The case of Diary of an Oxygen Thief is highly reminiscent of The Cruelty, a YA novel by Scott Bergstrom that landed a six-figure advance and movie rights after being self-published. (YA Debut Gets Six-Figure Deal: How did Scott Bergstrom Do It?)
Both authors had a background in advertising and understood marketing. Both positioned themselves as independent publishers. (In Scott's case he formed a LLC.) But in important ways, their stories diverge. Unlike Scott, the author of Diary (Anonymous) peddled his book directly to bookstores. He started small, but eventually got his book into Barnes & Noble. He then focused heavily on advertising.
Living in New York City meant that Anonymous had an advantage when it came to posters and bookstores, but considering the wide reach of the Internet, almost anyone with an understanding of their potential readers could do what Anonymous did.
How 'Diary Of an Oxygen Thief' Went from Self-Published Obscurity to Bestsellerdom
By Rachel Deahl, Publisher's Weekly
You may not know what Diary of an Oxygen Thief is about, but you might have heard the title. Or maybe you saw a picture of the book on Instagram, or read a discussion of it—positive or negative—on Twitter. And that’s by design: a design carried out by the book’s anonymous author over 10 years.
The slim novel, which details the travails of a broken-hearted, alcoholic, and bitter misogynist (who is also an unreliable narrator), was self-published in 2006. After selling nearly 100,000 copies—predominantly in trade paperback and e-book—the book was acquired by Simon & Schuster’s Gallery Books imprint in May, and re-released by the Simon & Schuster imprint on June 14. In its first three weeks on sale, the title has gotten off to a respectable start, selling roughly 14,000 copies, according to Nielsen BookScan. The book’s unlikely rise, from underground hit to Big Five-published novel, is due predominantly to the marketing efforts of its anonymous author. He pulled off a savvy publicity campaign that prioritized, above all else, getting the book’s title shared on social media.
The author, who asked that his name be kept out of print, spoke to PW from his apartment in New York’s East Village about the long, strange trip of publishing —and promoting—Diary.
A Brit who honed his advertising craft at some of the major agencies in London, then New York, the author self-published the novel in Amsterdam in 2006. At that time he was working for an ad agency in the Netherlands and, after having the book rejected by a number of U.S.-based literary agents, a friend of a friend offered to print him 1,000 hardcover copies for free. Although the author hadn’t intended to self-publish, he decided to make use of the copies he suddenly had. After taking one into a bookstore in Amsterdam, he was pleasantly surprised by the fact that he got the title on the shelf. “[The bookseller] held [the book] up and shook it,” the author said. “I think he had this fear, because it was self-published, that it was poorly made and would fall apart. He never looked at the text. He then said he’d take three copies.”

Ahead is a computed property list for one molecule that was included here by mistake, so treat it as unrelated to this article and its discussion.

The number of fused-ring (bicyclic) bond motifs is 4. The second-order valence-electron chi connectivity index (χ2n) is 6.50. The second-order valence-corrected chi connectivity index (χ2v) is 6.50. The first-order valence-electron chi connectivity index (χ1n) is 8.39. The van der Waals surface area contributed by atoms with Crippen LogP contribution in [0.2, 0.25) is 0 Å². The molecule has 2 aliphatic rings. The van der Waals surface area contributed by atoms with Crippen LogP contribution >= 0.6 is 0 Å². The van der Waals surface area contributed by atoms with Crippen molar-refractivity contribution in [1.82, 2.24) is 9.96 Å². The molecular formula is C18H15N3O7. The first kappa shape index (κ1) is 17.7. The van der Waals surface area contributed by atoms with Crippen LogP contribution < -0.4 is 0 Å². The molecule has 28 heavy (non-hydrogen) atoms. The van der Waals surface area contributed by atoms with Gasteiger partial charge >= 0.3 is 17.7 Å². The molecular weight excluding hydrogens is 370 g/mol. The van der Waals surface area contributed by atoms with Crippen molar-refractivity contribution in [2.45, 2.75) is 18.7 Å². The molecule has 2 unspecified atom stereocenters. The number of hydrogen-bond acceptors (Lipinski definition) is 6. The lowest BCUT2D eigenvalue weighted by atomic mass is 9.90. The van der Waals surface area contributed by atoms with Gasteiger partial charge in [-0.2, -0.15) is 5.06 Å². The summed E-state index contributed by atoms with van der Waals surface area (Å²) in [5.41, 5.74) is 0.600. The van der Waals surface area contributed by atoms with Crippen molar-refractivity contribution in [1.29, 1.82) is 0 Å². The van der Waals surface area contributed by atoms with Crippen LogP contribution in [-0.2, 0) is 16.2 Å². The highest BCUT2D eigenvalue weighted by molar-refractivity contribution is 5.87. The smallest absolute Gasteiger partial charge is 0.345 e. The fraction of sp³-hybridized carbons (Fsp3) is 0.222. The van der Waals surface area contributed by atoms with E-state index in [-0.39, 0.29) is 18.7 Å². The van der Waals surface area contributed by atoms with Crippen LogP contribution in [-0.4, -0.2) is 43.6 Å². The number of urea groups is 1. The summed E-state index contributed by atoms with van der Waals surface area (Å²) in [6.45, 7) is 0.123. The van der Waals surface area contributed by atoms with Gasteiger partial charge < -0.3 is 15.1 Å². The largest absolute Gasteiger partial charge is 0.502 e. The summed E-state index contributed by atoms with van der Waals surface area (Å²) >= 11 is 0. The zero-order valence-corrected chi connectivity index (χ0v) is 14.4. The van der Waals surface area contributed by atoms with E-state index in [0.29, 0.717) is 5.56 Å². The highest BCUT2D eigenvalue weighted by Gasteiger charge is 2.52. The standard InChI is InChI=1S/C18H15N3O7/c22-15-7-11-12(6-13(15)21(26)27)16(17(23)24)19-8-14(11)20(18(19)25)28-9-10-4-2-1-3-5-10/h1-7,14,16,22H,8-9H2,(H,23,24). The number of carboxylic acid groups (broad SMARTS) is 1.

Soon the author was taking requests for bigger orders from the Amsterdam bookshop. He also started getting copies into bookshops in other cities, such as Paris’s Shakespeare & Co.; the stores, he noted, all catered to young hipsters, whom he considered his target market. After moving back to New York City, the author, who was then working freelance advertising gigs, felt emboldened by the success he had selling, and distributing, the book in Europe. He decided to do a 5,000-copy print run of a new trade paperback edition, and to focus almost entirely on selling it. “I was getting just about enough orders that, if I lived a simple life, I could pull it off,” the author said.
Amping up his promotional efforts, the author hit several indie bookstores in N.Y.C., gaining particular traction at Spoonbill & Sugartown in Williamsburg, Brooklyn; the East Village’s former St. Mark’s Bookshop; and Nolita’s McNally Jackson. To get copies into Barnes & Noble, the author posed as an independent publisher and pushed the title through the retailer’s small-press program. (No meetings were required with B&N; everything was done via email. The author, calling himself V Publishing, told the retailer that his house was targeting the “hipster market, the most elusive of all segments” and would rely on guerilla marketing. He also showed the retailer some YouTube clips he’d made promoting the book. B&N placed an initial order of 100 copies.)
Intent on building underground buzz for the book, the author focused on promotional efforts that would make people google the book’s title. From his limited sales in bookshops he felt confident that he could land readers by getting the book’s cover (which features a picture of a snowman whose carrot nose has been repositioned to look like a penis) seen, and its title shared.
Read the rest of this success story HERE.